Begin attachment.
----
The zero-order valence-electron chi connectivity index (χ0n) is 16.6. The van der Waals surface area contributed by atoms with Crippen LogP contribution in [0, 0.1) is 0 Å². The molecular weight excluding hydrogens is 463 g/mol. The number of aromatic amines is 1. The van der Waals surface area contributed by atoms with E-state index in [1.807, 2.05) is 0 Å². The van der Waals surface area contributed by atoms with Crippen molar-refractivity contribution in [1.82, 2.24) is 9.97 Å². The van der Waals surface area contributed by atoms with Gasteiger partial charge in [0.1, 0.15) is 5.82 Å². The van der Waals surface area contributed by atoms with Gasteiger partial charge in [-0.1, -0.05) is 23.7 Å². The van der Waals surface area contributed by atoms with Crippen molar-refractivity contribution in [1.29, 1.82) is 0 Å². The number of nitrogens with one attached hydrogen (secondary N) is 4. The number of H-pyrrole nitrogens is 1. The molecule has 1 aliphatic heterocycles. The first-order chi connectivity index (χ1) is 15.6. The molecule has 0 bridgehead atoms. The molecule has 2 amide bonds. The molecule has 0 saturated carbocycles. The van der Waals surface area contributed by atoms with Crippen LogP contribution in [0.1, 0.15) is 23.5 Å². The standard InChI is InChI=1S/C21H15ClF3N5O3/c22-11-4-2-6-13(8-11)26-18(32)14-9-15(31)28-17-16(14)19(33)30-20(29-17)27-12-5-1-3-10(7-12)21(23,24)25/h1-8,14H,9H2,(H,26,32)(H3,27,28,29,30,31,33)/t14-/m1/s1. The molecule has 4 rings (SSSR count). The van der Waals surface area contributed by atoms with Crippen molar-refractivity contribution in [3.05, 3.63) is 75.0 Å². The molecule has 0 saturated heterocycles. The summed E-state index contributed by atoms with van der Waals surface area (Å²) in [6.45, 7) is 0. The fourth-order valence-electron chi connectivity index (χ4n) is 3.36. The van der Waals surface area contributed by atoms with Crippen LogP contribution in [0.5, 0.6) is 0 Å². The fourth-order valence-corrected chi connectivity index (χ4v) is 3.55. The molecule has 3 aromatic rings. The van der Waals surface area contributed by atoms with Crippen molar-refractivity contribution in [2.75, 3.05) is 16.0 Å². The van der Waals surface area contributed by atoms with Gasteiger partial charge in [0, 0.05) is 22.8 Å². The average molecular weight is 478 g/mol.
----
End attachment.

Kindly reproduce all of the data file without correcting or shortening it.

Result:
The zero-order valence-electron chi connectivity index (χ0n) is 16.6. The van der Waals surface area contributed by atoms with Crippen LogP contribution in [0, 0.1) is 0 Å². The molecular weight excluding hydrogens is 463 g/mol. The number of aromatic amines is 1. The van der Waals surface area contributed by atoms with E-state index in [1.807, 2.05) is 0 Å². The van der Waals surface area contributed by atoms with Crippen molar-refractivity contribution in [1.82, 2.24) is 9.97 Å². The van der Waals surface area contributed by atoms with Gasteiger partial charge in [0.1, 0.15) is 5.82 Å². The van der Waals surface area contributed by atoms with Gasteiger partial charge in [-0.1, -0.05) is 23.7 Å². The van der Waals surface area contributed by atoms with Crippen molar-refractivity contribution in [1.29, 1.82) is 0 Å². The number of nitrogens with one attached hydrogen (secondary N) is 4. The number of H-pyrrole nitrogens is 1. The molecule has 1 aliphatic heterocycles. The first-order chi connectivity index (χ1) is 15.6. The molecule has 0 bridgehead atoms. The molecule has 2 amide bonds. The molecule has 0 saturated carbocycles. The van der Waals surface area contributed by atoms with Crippen LogP contribution in [0.1, 0.15) is 23.5 Å². The standard InChI is InChI=1S/C21H15ClF3N5O3/c22-11-4-2-6-13(8-11)26-18(32)14-9-15(31)28-17-16(14)19(33)30-20(29-17)27-12-5-1-3-10(7-12)21(23,24)25/h1-8,14H,9H2,(H,26,32)(H3,27,28,29,30,31,33)/t14-/m1/s1. The molecule has 4 rings (SSSR count). The van der Waals surface area contributed by atoms with Crippen molar-refractivity contribution in [3.05, 3.63) is 75.0 Å². The molecule has 0 saturated heterocycles. The summed E-state index contributed by atoms with van der Waals surface area (Å²) in [6.45, 7) is 0. The fourth-order valence-electron chi connectivity index (χ4n) is 3.36. The van der Waals surface area contributed by atoms with Crippen LogP contribution in [0.5, 0.6) is 0 Å². The fourth-order valence-corrected chi connectivity index (χ4v) is 3.55. The molecule has 3 aromatic rings. The van der Waals surface area contributed by atoms with Crippen molar-refractivity contribution in [2.75, 3.05) is 16.0 Å². The van der Waals surface area contributed by atoms with Gasteiger partial charge in [0, 0.05) is 22.8 Å². The average molecular weight is 478 g/mol.